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Can Central New York be ‘vaccinated’ against panic in the face of bioterrorism?
Can Central New York be ‘vaccinated’ against panic in the face of bioterrorism?November 08, 2002Kevin Morrowkdmorrow@syr.edu
Monicha Schoch-Spana, senior fellow at Johns Hopkins University’s Center for Biodefense Studies, will give the presentation “Bioterrorism: What Do We Tell the Public?” Nov. 11 at 7 p.m. in Grant Auditorium.
The focus of her talk is whether the Central New York region can be “vaccinated” against panic in the event of a bioterrorism attack.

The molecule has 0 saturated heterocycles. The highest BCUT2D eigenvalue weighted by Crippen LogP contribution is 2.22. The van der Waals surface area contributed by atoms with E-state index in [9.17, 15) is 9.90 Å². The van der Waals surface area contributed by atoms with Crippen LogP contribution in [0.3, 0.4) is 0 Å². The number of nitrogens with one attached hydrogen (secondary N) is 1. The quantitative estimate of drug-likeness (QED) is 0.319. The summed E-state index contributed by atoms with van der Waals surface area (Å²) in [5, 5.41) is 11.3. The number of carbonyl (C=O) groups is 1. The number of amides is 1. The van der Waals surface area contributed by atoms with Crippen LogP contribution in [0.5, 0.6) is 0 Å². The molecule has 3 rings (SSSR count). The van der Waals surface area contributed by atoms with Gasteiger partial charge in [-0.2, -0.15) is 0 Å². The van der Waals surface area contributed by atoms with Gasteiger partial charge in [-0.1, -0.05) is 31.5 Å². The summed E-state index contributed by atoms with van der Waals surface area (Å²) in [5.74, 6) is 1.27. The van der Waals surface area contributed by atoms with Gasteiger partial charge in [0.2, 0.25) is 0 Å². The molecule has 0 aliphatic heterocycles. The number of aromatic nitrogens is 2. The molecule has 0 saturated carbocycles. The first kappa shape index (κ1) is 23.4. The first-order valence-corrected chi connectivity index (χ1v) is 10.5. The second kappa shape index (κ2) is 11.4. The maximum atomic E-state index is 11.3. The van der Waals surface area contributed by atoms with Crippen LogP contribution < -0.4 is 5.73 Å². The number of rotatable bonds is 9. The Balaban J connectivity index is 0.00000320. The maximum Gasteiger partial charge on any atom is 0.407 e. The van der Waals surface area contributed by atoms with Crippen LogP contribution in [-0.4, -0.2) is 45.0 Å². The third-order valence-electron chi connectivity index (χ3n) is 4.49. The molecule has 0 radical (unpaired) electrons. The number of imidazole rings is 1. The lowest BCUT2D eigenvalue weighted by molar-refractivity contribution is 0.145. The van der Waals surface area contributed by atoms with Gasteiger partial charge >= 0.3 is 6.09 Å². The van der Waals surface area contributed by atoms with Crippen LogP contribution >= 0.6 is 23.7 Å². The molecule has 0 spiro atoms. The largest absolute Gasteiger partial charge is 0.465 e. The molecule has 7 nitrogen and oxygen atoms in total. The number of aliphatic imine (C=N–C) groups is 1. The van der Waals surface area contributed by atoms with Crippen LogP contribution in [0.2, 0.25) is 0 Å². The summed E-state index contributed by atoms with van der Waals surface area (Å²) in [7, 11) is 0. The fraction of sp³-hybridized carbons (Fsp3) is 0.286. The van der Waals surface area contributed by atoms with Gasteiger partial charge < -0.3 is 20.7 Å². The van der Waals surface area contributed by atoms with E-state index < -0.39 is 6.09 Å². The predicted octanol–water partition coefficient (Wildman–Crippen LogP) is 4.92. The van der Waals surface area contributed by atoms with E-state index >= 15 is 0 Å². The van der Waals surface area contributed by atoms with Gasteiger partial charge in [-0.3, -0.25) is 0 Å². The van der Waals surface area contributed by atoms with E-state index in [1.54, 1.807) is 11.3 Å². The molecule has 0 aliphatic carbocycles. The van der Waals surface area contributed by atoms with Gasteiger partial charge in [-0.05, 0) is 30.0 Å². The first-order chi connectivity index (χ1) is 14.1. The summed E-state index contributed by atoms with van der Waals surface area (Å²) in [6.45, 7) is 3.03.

Schoch-Spana is co-author of “Bioterrorism and the People: How to Vaccinate a City Against Panic,” published in Clinical Infectious Diseases (November 2001). The article summarizes research showing how populations respond to natural and technological disasters, and concludes that panic is rare and preventable. Schoch-Spana has also studied the influenza pandemic of 1918 for insights about steps that should be taken in the event of a bioterrorism attack.
Her visit is sponsored by the Campbell Public Affairs Institute, the College of Human Services and Health Professions, the Program for the Analysis and Resolution of Conflicts, the Newhouse School, Hendricks Chapel and University College.